When the Petersen Automotive Museum in Los Angeles opened its hidden storage garage to the public for guided tours officials expected only a handful of visitors would pay $30 for the 90-minute look-see. But enthusiasts flooded in each day.
So now they're extending the viewings to twice a day on weekdays, and four times a day on weekends.
Why the fuss? Well, the garage is just loaded with great stuff that even interests people who aren't interested in cars. Among them are Steve McQueen's 1957 Jaguar XK-SS "Green Rat," a mint 1967 Toyota 2000 GT (think James Bond's, You Only Live Twice), GM's hand-built Cadillac Fleetwood-based 1998 Popemobile and a 1972 Ferrari Daytona Spyder from The Gumball Rally movie.
Steady does it
We all know how speed kills. Endless road safety advertising has drummed it in, and here's someone who has really taken the message to heart.
Motoring along Scenic Drive in Auckland's Waitakeres the other day, the Good Oilmobile joined the tail of a dozen cars, headed by a Honda Jazz seemingly speed governed to 30km/h whether on a straight or in a corner.
Ten minutes later, frustrated and curious about how many others were now being held up by the driver who wouldn't do more than 30, we slid over ... and another 22 vehicles crawled past.
The frustration in the queue was obvious, some pulled out to try to pass before thinking better of it, others tooted to try to get the Jazz driver to pull over.
The long procession of scowling drivers was not a pretty sight. Police say they do target
slow drivers holding up traffic.
Has anyone ever seen them actually doing that?
Good scare deters dodgy drivers
Engineers at the Fukuoka Institute of Technology in Japan are devising ways to encourage people to drive more safely ... by scaring the hell out of them.
Rather than a pansy flashing red light or limp beeping tone to warn drivers of potential crashes, this system would warn drivers with such messages as: ''You would die
right now if you were in a crash.''
Good Oil's too scared to give any other examples. The safety system uses radar, sonar and lasers to monitor how the car is being driven.
Smile, you're UConnected
The first annual AOL Autos Technology of the Year Award has been won by Chrysler's upgraded UConnect system.
Judges said UConnect won not because of what it does, but for ''how it performs every time it's used ... the way it's supposed to, and puts a smile on your face''.
More than 35 entries considered for the American award were narrowed down to six in three categories: Connectivity, Telematics and Active Safety. The judges chose UConnect over the MyFord Mobile app, Audi Connect with Google Maps, Cadillac's CUE, Honda's LaneWatch and Nissan's Tyre Pressure Alert and Refill System. Readers also favoured UConnect.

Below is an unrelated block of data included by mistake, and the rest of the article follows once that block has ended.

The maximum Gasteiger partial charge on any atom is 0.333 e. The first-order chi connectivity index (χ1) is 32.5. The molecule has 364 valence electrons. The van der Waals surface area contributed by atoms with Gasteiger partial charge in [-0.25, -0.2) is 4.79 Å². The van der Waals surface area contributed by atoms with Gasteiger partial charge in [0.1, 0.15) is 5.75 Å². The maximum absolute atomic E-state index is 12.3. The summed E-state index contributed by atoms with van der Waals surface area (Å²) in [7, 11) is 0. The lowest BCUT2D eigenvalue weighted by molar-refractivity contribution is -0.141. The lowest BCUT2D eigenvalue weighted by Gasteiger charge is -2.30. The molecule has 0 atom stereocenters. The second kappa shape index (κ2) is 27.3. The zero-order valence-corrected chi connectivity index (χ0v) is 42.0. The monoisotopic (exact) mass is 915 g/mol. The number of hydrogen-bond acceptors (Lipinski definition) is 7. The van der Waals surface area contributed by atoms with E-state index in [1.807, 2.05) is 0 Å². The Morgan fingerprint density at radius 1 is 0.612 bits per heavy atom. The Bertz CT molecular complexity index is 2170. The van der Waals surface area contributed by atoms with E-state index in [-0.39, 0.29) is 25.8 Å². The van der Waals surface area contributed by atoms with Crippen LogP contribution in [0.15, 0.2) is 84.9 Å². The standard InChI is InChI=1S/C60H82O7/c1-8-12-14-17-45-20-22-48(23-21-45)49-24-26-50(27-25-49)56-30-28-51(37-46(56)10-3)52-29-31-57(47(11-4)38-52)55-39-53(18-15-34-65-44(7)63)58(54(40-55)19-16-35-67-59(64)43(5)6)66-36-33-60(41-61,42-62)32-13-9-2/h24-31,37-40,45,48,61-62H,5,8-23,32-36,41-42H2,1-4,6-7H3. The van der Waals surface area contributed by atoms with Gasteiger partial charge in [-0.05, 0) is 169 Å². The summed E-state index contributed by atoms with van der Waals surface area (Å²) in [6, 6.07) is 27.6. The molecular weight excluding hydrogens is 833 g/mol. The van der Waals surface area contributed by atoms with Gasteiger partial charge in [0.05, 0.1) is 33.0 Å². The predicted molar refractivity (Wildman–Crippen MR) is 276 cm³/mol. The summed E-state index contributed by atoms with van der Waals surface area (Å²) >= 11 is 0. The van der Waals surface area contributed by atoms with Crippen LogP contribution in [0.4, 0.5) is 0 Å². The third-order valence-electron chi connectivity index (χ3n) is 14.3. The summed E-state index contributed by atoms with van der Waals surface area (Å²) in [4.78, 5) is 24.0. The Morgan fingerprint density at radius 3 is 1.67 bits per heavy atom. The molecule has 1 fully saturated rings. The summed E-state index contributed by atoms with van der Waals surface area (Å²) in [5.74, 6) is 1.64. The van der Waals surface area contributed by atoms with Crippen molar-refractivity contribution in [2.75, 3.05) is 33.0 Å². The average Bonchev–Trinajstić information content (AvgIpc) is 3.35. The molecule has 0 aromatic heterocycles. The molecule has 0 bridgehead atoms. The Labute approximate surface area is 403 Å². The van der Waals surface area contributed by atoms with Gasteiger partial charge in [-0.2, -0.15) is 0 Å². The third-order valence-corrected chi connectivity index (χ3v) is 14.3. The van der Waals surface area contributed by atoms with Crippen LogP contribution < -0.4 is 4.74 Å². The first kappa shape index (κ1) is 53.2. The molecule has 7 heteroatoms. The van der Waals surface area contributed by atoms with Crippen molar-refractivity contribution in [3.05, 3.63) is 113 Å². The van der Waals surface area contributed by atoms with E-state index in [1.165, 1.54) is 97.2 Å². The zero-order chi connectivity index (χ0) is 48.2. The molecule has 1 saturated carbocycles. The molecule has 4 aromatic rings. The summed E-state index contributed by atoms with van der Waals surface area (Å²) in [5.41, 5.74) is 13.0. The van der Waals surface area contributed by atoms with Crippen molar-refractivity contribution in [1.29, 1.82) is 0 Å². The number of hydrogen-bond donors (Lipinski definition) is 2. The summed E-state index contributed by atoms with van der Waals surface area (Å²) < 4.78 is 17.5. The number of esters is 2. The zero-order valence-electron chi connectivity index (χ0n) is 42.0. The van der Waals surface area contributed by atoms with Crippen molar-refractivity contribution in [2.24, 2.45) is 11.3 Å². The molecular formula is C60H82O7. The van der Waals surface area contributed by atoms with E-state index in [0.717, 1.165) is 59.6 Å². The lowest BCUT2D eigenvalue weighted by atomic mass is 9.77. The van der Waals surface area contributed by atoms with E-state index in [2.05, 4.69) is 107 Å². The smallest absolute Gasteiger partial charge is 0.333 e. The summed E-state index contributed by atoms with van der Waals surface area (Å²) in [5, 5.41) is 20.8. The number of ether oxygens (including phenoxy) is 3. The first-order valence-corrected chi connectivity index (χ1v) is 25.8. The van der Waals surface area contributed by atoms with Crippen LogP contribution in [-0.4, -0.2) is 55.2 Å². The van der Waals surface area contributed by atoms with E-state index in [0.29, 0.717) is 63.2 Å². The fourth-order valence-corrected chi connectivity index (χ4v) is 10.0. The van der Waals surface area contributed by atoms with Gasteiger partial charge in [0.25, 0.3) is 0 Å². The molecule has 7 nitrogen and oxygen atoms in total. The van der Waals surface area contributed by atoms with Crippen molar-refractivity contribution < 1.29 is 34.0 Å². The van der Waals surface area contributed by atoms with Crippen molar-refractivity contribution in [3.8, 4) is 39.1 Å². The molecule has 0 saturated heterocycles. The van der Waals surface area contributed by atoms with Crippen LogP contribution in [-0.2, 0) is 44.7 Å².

We are the world
A cosmetics company in Gaza is selling a fragrance dedicated to victory over Israel and named after the signature M-75 missile that Hamas has been firing across the border. ''The fragrance is pleasant and attractive,'' says the company owner, ''like the missiles of the Palestinian resistance''.
A principal recommendation following the 9/11 attack was that emergency workers have a secure radio frequency on which all agencies in the Department of Homeland Security could communicate. Despite $360 million it is almost useless. A survey of 479 workers found only one who knew how to find the frequency, 72 per cent did not know
one existed, and half the department's radios couldn't have accessed it even if employees
knew where to look.
Austrian artist Alexander Riegler installed a one-way mirror in the ladies' room at a cafe in Vienna to allow men's room users to peer inside. He said he wanted to start a ''discussion about voyeurism and surveillance''. But now he's reversing the process so women can peer at the men. The cafe put up a sign telling restroom users they would be in an ''art'' project.
Justin Jedlica, 32, of New York, calls himself the ''human Ken doll'' after a 10-year 90-operation odyssey of cosmetic surgery for the ''perfect'' body. ''I love to metamorphose myself and the stranger the surgery, the better,'' he said.
105 YEARS since the first electric headlights, on an American Peerless
66 YEARS since the first seatbelts, in an American Tucker
67 YEARS since Michelin patented the radial ply tyre
77 YEARS since Chrysler introduced the first safety padding